BUDGET 2013: Fiddles play a two-part tune

Premium content

To access premium content, please log in or set up a subscription. It's quick and easy.

More from Business Spectator


Please login or register to post comments

Comments Policy »

Agreed "The Gillard government will be remembered for its relentless attack on small enterprises"
....but also for the partly demolishing the contractor business and forcing them into IR laws similar to Gordon Brown UK ones that decimated the sector and the economy in the UK.

Mind you they were introduced by the Howard Costello of the later days with Ken Henry, and both protected the Brick layers, I think it is time to move on from the Ken Henry and Ross Garnault days. Too much damage has been done by these guys.

it is no secret that the UN wants to reduce the population..Gillard supports the UN whole heartedly any wonder why the BABY BONUS is axed... The ALP is playing the pipe for the N

Bob, I trust that you have diarised Jan 1 2016 and you don't go soft on the LNP should they conveniently forget about repealing the monthly PAYG regs on SME's.

"There is no shortage of capital for infrastructure from superannuation, provided the users are prepared to pay the costs."
For people close to retirement and those that are retired in this economic environment,it is not conducive to risk [sharemarket/property),because there appears to be no end to the sovereign debt crisis,especially as it is being papered over with more debt.
With a zero interest rate policy around the world,and extremely low interest rates in this country....capital is being destroyed.
There is no shortage of past / present debt,but capital is being destroyed by extremely low interest rates and an increase in the cost of the things you need to buy like food,electricity,gas,insurance,water rates,council rates.And as the Australian dollar goes down,the things that we don't need to buy from overseas will get more expensive.

Agree Francois. The Liberal Party also needs to cast off the Menzies/Howard mantle and the latter's shibboleths if they are to get reasonable tenure in office, despite the disarray within the Labor Party. As a fervent disciple of John Howard, Tony Abbott is about to get bitten on the behind by his dogmatic (and unaffordable) perpetuation of middle class welfare.

I'd like to add my thoughts on how it might play out with the Libs -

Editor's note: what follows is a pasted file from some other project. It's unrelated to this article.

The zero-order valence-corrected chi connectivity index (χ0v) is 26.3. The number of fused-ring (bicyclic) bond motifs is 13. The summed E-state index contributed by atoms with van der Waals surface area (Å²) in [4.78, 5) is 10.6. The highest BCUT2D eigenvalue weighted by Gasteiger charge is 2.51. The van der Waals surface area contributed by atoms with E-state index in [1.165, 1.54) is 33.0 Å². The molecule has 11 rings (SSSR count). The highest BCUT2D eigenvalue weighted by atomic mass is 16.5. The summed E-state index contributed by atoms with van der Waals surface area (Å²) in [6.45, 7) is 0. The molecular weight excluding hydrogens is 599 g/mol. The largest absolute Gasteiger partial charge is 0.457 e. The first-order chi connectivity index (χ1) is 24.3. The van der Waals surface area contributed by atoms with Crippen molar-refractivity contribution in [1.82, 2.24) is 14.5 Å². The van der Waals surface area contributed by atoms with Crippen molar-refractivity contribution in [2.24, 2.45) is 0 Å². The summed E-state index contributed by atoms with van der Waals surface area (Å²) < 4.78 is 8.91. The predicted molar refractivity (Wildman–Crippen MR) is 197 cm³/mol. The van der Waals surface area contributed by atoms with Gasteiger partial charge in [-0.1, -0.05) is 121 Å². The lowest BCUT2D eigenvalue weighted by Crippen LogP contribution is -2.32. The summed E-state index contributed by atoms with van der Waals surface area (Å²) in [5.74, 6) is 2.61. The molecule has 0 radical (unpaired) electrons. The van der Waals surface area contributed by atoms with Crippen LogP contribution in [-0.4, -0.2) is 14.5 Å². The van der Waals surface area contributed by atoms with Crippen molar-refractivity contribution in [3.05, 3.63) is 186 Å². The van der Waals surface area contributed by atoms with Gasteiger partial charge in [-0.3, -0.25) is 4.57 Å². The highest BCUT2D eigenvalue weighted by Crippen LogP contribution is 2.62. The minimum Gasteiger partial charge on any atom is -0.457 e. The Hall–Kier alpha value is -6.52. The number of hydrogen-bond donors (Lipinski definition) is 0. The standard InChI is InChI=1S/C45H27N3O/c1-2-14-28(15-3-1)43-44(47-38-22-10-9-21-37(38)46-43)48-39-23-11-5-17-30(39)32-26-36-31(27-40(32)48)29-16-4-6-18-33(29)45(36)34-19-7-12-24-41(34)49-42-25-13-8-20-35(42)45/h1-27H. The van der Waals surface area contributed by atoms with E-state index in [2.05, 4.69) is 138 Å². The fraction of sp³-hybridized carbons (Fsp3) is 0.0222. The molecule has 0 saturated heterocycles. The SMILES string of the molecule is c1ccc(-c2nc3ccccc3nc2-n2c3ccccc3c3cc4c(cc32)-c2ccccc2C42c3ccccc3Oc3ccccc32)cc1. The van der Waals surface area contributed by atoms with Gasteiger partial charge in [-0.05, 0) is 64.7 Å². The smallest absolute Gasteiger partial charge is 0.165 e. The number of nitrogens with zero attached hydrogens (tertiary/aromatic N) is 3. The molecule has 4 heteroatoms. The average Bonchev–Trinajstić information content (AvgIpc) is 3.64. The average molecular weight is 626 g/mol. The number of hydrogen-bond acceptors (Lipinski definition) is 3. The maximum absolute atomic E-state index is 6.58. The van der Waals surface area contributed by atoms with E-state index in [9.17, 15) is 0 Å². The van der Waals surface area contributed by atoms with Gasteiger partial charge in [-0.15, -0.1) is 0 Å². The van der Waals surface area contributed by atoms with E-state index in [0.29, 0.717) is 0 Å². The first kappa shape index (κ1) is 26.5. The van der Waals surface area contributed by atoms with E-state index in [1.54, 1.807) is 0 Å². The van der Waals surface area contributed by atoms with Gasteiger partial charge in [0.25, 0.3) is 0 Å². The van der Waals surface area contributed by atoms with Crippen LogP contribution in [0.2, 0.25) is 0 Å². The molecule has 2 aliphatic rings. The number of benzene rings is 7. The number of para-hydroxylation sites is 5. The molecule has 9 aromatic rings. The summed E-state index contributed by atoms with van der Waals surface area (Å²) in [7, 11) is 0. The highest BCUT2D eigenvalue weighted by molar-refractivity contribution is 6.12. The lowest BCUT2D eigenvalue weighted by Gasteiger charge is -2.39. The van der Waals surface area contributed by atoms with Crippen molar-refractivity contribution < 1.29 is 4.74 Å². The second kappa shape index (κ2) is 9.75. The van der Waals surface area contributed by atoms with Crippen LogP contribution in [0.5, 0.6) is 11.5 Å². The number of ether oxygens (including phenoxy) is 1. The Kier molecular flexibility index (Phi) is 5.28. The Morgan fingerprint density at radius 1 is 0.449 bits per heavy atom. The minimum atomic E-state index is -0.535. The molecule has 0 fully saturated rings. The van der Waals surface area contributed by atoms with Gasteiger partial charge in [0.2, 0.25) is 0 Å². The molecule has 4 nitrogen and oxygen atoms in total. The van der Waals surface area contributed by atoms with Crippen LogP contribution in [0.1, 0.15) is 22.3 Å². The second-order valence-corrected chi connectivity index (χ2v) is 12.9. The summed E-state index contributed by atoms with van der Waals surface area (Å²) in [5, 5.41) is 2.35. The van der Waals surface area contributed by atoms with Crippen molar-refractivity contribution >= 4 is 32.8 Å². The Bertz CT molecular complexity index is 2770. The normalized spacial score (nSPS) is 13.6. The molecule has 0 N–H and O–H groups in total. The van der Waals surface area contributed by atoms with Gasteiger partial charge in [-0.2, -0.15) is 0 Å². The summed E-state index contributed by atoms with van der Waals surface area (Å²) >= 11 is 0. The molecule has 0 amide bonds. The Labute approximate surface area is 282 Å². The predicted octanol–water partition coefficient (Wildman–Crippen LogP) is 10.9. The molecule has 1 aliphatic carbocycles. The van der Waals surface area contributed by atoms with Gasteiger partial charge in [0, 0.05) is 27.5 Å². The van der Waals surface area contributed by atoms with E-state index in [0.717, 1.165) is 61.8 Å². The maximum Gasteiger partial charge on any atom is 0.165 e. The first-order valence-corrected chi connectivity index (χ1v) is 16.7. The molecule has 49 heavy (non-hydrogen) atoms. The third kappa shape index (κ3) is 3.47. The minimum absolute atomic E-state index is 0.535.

1. They keep all Labor's spending cuts and most of the tax increases. Its a free kick - they can blame Labor for them.... forever.

2.The disability insurance scheme is great policy - we just can't afford it. I expect Libs to say they are deferring it until the country's financial situation is stabilised.

3. Labor's education reforms will be killed off. Fix the system first, especially reward for merit pay arrangements for teachers (not years of service). I am sure there are huge education spending efficiencies that the Coalition govt will be able to negotiate with the states (nearly all Coalition). They can probably make giant leaps in the quality of education our kids get without spending another dollar.

3. BEFORE THE ELECTION - the Libs must do all they can to protect our country from future damage. Is this alarmist? I don't think so -, think about who controls the two houses of parliament, think about what NSW Labor did in the last few months of govt ( the things they were doing are still being revealed). Yes the Gillard govt have different faces up front, bit its the same union dominated party backroom. Think about what careers Gillard's cabinet had before entering parliament (hint - think unionist). Parliamentary strategy by the Libs will be crucial. I suggest the mantra they live by should be – DON’T PREANNOUNCE ANYTHING IN REGARD TO LABOR’s PROPOSED LEGISLATION. Whether they plan to support an issue, or plan not to, they should say nothing, starting today!
Why? Keepinq quiet until the day legislation actually goes to a vote has the following advantages –
(i) This avoids posturing by the minor parties, who are so desperate to sound relevant before the election that they could do serious damage to our country's future through their choice of what to support and what not to.

(ii) This gives the Libs more flexibility in negotiating last minute changes to legislation

(iii) It gives them better control of actual outcomes. A real risk they face is that the booby traps that Labor have set in this budget grow into land mines by the time the actual legislation is passed.
I know most of what Labor announced last night is irrelevant because of the imminent change of government, but I still fear that the Libs could paint themselves into a corner they don’t want to be in if they can’t keep their mouths shut. That could lead to detrimental consequences for our country once they take power.

My concern is that we are entrusting effectively the same team (Treasury) to pick investment winners that will cost tens of billions of dollars who are responsible for the forecast a $1.5 Bn Surplus just 12 months ago!

Risk? What Risk!?

The government has decided to appoint a new advisory function within Treasury to provide “guidance on the most appropriate funding and financing structures to bring complex infrastructure projects to market”.

still as unbalanced as ever Robert ....at least your other commentators have helped to redress your bias.

Balance, how can you be balanced with a budget position like that?